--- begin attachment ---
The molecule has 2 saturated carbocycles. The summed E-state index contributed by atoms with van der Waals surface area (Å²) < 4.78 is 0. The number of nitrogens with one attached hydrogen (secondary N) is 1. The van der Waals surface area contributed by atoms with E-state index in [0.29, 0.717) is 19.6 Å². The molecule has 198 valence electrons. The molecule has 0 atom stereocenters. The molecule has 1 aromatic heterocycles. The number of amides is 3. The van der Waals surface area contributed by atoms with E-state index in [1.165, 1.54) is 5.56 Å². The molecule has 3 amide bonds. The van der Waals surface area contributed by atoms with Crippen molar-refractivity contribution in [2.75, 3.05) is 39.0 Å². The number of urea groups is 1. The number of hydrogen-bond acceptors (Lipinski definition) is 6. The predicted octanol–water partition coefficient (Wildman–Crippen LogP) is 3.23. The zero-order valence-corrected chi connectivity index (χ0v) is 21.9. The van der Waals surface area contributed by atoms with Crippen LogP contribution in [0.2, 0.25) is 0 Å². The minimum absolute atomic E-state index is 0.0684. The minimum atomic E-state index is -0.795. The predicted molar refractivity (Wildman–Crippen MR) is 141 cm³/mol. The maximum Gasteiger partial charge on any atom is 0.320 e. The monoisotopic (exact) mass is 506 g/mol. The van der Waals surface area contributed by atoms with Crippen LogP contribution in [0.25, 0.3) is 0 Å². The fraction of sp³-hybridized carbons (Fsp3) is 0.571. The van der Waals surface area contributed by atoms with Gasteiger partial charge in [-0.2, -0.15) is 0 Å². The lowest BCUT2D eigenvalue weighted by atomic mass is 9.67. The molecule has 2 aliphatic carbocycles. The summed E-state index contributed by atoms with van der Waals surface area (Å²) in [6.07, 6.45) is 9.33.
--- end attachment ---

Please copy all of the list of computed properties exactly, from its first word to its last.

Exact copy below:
The molecule has 2 saturated carbocycles. The summed E-state index contributed by atoms with van der Waals surface area (Å²) < 4.78 is 0. The number of nitrogens with one attached hydrogen (secondary N) is 1. The van der Waals surface area contributed by atoms with E-state index in [0.29, 0.717) is 19.6 Å². The molecule has 198 valence electrons. The molecule has 0 atom stereocenters. The molecule has 1 aromatic heterocycles. The number of amides is 3. The van der Waals surface area contributed by atoms with E-state index in [1.165, 1.54) is 5.56 Å². The molecule has 3 amide bonds. The van der Waals surface area contributed by atoms with Crippen molar-refractivity contribution in [2.75, 3.05) is 39.0 Å². The number of urea groups is 1. The number of hydrogen-bond acceptors (Lipinski definition) is 6. The predicted octanol–water partition coefficient (Wildman–Crippen LogP) is 3.23. The zero-order valence-corrected chi connectivity index (χ0v) is 21.9. The van der Waals surface area contributed by atoms with Crippen LogP contribution in [0.2, 0.25) is 0 Å². The minimum absolute atomic E-state index is 0.0684. The minimum atomic E-state index is -0.795. The predicted molar refractivity (Wildman–Crippen MR) is 141 cm³/mol. The maximum Gasteiger partial charge on any atom is 0.320 e. The monoisotopic (exact) mass is 506 g/mol. The van der Waals surface area contributed by atoms with Crippen LogP contribution in [0.25, 0.3) is 0 Å². The fraction of sp³-hybridized carbons (Fsp3) is 0.571. The van der Waals surface area contributed by atoms with Gasteiger partial charge in [-0.2, -0.15) is 0 Å². The lowest BCUT2D eigenvalue weighted by atomic mass is 9.67. The molecule has 2 aliphatic carbocycles. The summed E-state index contributed by atoms with van der Waals surface area (Å²) in [6.07, 6.45) is 9.33.